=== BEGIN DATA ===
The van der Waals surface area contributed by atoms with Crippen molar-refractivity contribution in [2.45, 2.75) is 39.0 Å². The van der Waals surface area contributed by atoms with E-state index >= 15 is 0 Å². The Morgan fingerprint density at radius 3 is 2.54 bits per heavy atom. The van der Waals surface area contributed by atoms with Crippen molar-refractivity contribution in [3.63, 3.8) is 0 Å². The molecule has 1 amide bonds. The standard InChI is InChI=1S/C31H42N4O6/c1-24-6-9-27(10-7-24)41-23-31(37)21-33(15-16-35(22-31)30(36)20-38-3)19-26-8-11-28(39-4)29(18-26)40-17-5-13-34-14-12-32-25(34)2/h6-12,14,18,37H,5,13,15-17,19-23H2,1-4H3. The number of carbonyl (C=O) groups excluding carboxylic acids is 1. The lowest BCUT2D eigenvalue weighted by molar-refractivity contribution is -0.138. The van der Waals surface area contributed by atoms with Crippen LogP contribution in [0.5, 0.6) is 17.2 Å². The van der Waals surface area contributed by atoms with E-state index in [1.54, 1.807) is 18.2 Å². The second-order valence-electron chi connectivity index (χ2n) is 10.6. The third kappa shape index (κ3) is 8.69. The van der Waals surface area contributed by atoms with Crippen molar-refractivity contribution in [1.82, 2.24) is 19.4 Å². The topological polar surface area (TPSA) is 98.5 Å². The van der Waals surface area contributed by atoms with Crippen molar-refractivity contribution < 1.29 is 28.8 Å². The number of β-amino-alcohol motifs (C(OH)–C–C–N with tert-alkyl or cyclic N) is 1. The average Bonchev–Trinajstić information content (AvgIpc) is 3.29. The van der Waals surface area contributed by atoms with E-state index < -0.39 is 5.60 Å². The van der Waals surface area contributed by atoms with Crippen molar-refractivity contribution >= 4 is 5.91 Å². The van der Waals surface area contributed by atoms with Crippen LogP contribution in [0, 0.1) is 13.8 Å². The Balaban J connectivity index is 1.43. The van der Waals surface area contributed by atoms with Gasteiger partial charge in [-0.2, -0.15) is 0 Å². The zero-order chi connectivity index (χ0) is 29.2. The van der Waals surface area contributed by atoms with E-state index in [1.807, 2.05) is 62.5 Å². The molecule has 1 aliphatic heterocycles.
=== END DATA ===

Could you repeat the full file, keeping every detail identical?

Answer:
The van der Waals surface area contributed by atoms with Crippen molar-refractivity contribution in [2.45, 2.75) is 39.0 Å². The van der Waals surface area contributed by atoms with E-state index >= 15 is 0 Å². The Morgan fingerprint density at radius 3 is 2.54 bits per heavy atom. The van der Waals surface area contributed by atoms with Crippen molar-refractivity contribution in [3.63, 3.8) is 0 Å². The molecule has 1 amide bonds. The standard InChI is InChI=1S/C31H42N4O6/c1-24-6-9-27(10-7-24)41-23-31(37)21-33(15-16-35(22-31)30(36)20-38-3)19-26-8-11-28(39-4)29(18-26)40-17-5-13-34-14-12-32-25(34)2/h6-12,14,18,37H,5,13,15-17,19-23H2,1-4H3. The number of carbonyl (C=O) groups excluding carboxylic acids is 1. The lowest BCUT2D eigenvalue weighted by molar-refractivity contribution is -0.138. The van der Waals surface area contributed by atoms with Crippen LogP contribution in [0.5, 0.6) is 17.2 Å². The van der Waals surface area contributed by atoms with E-state index in [1.54, 1.807) is 18.2 Å². The second-order valence-electron chi connectivity index (χ2n) is 10.6. The third kappa shape index (κ3) is 8.69. The van der Waals surface area contributed by atoms with Crippen molar-refractivity contribution in [1.82, 2.24) is 19.4 Å². The topological polar surface area (TPSA) is 98.5 Å². The van der Waals surface area contributed by atoms with Crippen molar-refractivity contribution < 1.29 is 28.8 Å². The number of β-amino-alcohol motifs (C(OH)–C–C–N with tert-alkyl or cyclic N) is 1. The average Bonchev–Trinajstić information content (AvgIpc) is 3.29. The van der Waals surface area contributed by atoms with E-state index < -0.39 is 5.60 Å². The van der Waals surface area contributed by atoms with Crippen molar-refractivity contribution >= 4 is 5.91 Å². The van der Waals surface area contributed by atoms with Crippen LogP contribution in [0, 0.1) is 13.8 Å². The Balaban J connectivity index is 1.43. The van der Waals surface area contributed by atoms with Gasteiger partial charge in [-0.2, -0.15) is 0 Å². The zero-order chi connectivity index (χ0) is 29.2. The van der Waals surface area contributed by atoms with E-state index in [1.807, 2.05) is 62.5 Å². The molecule has 1 aliphatic heterocycles.